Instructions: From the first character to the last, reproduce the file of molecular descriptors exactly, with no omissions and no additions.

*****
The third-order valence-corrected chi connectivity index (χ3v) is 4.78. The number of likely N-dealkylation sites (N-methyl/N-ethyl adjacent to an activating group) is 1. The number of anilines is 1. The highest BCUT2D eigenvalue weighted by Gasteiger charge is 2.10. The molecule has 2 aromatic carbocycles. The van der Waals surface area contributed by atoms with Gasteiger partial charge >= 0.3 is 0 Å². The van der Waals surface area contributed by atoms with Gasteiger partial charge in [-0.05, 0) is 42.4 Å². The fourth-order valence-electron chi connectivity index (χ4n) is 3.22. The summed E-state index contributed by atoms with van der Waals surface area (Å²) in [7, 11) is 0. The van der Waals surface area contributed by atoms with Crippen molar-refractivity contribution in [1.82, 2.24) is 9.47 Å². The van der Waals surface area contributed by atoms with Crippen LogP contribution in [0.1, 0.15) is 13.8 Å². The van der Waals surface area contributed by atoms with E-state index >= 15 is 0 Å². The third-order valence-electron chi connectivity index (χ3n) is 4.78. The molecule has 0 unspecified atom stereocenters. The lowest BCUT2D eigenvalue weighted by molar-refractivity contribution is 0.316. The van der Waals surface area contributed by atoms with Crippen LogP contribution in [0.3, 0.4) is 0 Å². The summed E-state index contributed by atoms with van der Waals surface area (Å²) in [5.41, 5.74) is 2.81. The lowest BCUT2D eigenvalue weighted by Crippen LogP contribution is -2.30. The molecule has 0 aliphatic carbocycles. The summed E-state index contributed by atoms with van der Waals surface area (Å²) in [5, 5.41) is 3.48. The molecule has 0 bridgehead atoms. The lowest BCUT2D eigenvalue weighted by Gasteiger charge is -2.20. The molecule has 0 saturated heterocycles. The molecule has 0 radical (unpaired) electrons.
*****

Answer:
The third-order valence-corrected chi connectivity index (χ3v) is 4.78. The number of likely N-dealkylation sites (N-methyl/N-ethyl adjacent to an activating group) is 1. The number of anilines is 1. The highest BCUT2D eigenvalue weighted by Gasteiger charge is 2.10. The molecule has 2 aromatic carbocycles. The van der Waals surface area contributed by atoms with Gasteiger partial charge >= 0.3 is 0 Å². The van der Waals surface area contributed by atoms with Gasteiger partial charge in [-0.05, 0) is 42.4 Å². The fourth-order valence-electron chi connectivity index (χ4n) is 3.22. The summed E-state index contributed by atoms with van der Waals surface area (Å²) in [7, 11) is 0. The van der Waals surface area contributed by atoms with Crippen molar-refractivity contribution in [1.82, 2.24) is 9.47 Å². The van der Waals surface area contributed by atoms with Crippen LogP contribution in [0.1, 0.15) is 13.8 Å². The van der Waals surface area contributed by atoms with E-state index >= 15 is 0 Å². The third-order valence-electron chi connectivity index (χ3n) is 4.78. The molecule has 0 unspecified atom stereocenters. The lowest BCUT2D eigenvalue weighted by molar-refractivity contribution is 0.316. The van der Waals surface area contributed by atoms with Crippen LogP contribution in [0.3, 0.4) is 0 Å². The summed E-state index contributed by atoms with van der Waals surface area (Å²) in [5.41, 5.74) is 2.81. The lowest BCUT2D eigenvalue weighted by Crippen LogP contribution is -2.30. The molecule has 0 aliphatic carbocycles. The summed E-state index contributed by atoms with van der Waals surface area (Å²) in [5, 5.41) is 3.48. The molecule has 0 bridgehead atoms. The lowest BCUT2D eigenvalue weighted by Gasteiger charge is -2.20. The molecule has 0 saturated heterocycles. The molecule has 0 radical (unpaired) electrons.